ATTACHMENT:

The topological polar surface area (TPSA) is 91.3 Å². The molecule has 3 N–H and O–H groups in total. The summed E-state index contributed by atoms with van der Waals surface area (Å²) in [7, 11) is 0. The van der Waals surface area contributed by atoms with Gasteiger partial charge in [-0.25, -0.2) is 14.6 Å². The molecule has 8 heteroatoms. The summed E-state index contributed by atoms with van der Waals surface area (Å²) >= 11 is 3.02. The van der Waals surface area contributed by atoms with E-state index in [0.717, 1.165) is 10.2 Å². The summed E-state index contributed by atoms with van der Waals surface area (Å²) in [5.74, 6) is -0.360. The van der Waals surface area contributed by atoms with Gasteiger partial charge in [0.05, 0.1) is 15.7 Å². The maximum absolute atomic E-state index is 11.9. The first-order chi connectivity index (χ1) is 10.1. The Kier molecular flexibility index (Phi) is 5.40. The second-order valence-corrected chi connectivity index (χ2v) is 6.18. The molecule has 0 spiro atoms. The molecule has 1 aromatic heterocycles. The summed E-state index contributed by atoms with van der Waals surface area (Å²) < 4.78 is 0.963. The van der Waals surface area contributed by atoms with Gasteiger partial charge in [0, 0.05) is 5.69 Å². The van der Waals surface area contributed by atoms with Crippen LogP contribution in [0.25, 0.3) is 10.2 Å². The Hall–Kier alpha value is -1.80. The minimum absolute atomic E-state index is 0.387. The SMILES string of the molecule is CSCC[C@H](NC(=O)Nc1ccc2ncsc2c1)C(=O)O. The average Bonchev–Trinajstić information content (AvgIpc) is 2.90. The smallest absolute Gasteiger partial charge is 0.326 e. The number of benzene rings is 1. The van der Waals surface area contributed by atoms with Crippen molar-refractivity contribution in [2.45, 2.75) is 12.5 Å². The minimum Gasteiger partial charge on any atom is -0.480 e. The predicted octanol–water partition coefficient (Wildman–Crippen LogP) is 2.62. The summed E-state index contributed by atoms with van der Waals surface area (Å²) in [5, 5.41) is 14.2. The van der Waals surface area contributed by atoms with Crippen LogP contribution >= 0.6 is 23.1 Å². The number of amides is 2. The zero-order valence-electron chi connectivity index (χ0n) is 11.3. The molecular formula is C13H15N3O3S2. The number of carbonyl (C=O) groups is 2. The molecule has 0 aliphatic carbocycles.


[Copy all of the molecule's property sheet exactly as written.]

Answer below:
The topological polar surface area (TPSA) is 91.3 Å². The molecule has 3 N–H and O–H groups in total. The summed E-state index contributed by atoms with van der Waals surface area (Å²) in [7, 11) is 0. The van der Waals surface area contributed by atoms with Gasteiger partial charge in [-0.25, -0.2) is 14.6 Å². The molecule has 8 heteroatoms. The summed E-state index contributed by atoms with van der Waals surface area (Å²) >= 11 is 3.02. The van der Waals surface area contributed by atoms with E-state index in [0.717, 1.165) is 10.2 Å². The summed E-state index contributed by atoms with van der Waals surface area (Å²) in [5.74, 6) is -0.360. The van der Waals surface area contributed by atoms with Gasteiger partial charge in [0.05, 0.1) is 15.7 Å². The maximum absolute atomic E-state index is 11.9. The first-order chi connectivity index (χ1) is 10.1. The Kier molecular flexibility index (Phi) is 5.40. The second-order valence-corrected chi connectivity index (χ2v) is 6.18. The molecule has 0 spiro atoms. The molecule has 1 aromatic heterocycles. The summed E-state index contributed by atoms with van der Waals surface area (Å²) < 4.78 is 0.963. The van der Waals surface area contributed by atoms with Gasteiger partial charge in [0, 0.05) is 5.69 Å². The van der Waals surface area contributed by atoms with Crippen LogP contribution in [0.25, 0.3) is 10.2 Å². The Hall–Kier alpha value is -1.80. The minimum absolute atomic E-state index is 0.387. The SMILES string of the molecule is CSCC[C@H](NC(=O)Nc1ccc2ncsc2c1)C(=O)O. The average Bonchev–Trinajstić information content (AvgIpc) is 2.90. The smallest absolute Gasteiger partial charge is 0.326 e. The number of benzene rings is 1. The van der Waals surface area contributed by atoms with Crippen molar-refractivity contribution in [2.45, 2.75) is 12.5 Å². The minimum Gasteiger partial charge on any atom is -0.480 e. The predicted octanol–water partition coefficient (Wildman–Crippen LogP) is 2.62. The summed E-state index contributed by atoms with van der Waals surface area (Å²) in [5, 5.41) is 14.2. The van der Waals surface area contributed by atoms with Crippen LogP contribution >= 0.6 is 23.1 Å². The number of amides is 2. The zero-order valence-electron chi connectivity index (χ0n) is 11.3. The molecular formula is C13H15N3O3S2. The number of carbonyl (C=O) groups is 2. The molecule has 0 aliphatic carbocycles.